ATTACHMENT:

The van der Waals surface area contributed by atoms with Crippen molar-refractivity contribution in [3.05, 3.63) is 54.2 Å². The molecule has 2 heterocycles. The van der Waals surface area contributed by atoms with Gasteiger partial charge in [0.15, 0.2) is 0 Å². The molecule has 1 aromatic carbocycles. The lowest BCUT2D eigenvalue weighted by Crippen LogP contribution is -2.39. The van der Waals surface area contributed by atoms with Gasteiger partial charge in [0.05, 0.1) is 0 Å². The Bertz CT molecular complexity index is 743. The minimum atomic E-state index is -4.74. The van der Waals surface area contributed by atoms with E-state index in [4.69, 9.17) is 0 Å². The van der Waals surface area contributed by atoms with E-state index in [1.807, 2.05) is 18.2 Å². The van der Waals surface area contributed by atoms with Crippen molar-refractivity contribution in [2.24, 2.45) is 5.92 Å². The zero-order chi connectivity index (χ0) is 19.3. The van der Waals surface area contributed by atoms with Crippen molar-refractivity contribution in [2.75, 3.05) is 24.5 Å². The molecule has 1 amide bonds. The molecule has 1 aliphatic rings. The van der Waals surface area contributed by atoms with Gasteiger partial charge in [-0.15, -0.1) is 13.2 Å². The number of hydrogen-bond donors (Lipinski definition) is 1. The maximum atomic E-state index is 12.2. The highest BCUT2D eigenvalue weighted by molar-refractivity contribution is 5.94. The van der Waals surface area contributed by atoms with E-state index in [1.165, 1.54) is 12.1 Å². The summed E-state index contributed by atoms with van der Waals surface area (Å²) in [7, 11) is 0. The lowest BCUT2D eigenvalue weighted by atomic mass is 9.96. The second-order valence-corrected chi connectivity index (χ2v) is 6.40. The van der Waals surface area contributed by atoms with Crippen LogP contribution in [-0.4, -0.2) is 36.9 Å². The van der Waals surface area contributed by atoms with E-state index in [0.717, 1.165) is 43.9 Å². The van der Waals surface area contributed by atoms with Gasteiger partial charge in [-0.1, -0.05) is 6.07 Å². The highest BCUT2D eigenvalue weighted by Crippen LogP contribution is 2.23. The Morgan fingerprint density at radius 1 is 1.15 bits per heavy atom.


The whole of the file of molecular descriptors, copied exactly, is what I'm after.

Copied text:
The van der Waals surface area contributed by atoms with Crippen molar-refractivity contribution in [3.05, 3.63) is 54.2 Å². The molecule has 2 heterocycles. The van der Waals surface area contributed by atoms with Gasteiger partial charge in [0.15, 0.2) is 0 Å². The molecule has 1 aromatic carbocycles. The lowest BCUT2D eigenvalue weighted by Crippen LogP contribution is -2.39. The van der Waals surface area contributed by atoms with Gasteiger partial charge in [0.05, 0.1) is 0 Å². The Bertz CT molecular complexity index is 743. The minimum atomic E-state index is -4.74. The van der Waals surface area contributed by atoms with E-state index in [4.69, 9.17) is 0 Å². The van der Waals surface area contributed by atoms with E-state index in [1.807, 2.05) is 18.2 Å². The van der Waals surface area contributed by atoms with Crippen molar-refractivity contribution in [2.24, 2.45) is 5.92 Å². The zero-order chi connectivity index (χ0) is 19.3. The van der Waals surface area contributed by atoms with Crippen molar-refractivity contribution in [2.75, 3.05) is 24.5 Å². The molecule has 1 amide bonds. The molecule has 1 aliphatic rings. The van der Waals surface area contributed by atoms with Gasteiger partial charge in [-0.15, -0.1) is 13.2 Å². The number of hydrogen-bond donors (Lipinski definition) is 1. The maximum atomic E-state index is 12.2. The highest BCUT2D eigenvalue weighted by molar-refractivity contribution is 5.94. The van der Waals surface area contributed by atoms with E-state index in [1.165, 1.54) is 12.1 Å². The summed E-state index contributed by atoms with van der Waals surface area (Å²) in [7, 11) is 0. The lowest BCUT2D eigenvalue weighted by atomic mass is 9.96. The second-order valence-corrected chi connectivity index (χ2v) is 6.40. The van der Waals surface area contributed by atoms with Crippen LogP contribution in [-0.4, -0.2) is 36.9 Å². The van der Waals surface area contributed by atoms with E-state index in [0.717, 1.165) is 43.9 Å². The van der Waals surface area contributed by atoms with Gasteiger partial charge in [-0.1, -0.05) is 6.07 Å². The highest BCUT2D eigenvalue weighted by Crippen LogP contribution is 2.23. The Morgan fingerprint density at radius 1 is 1.15 bits per heavy atom.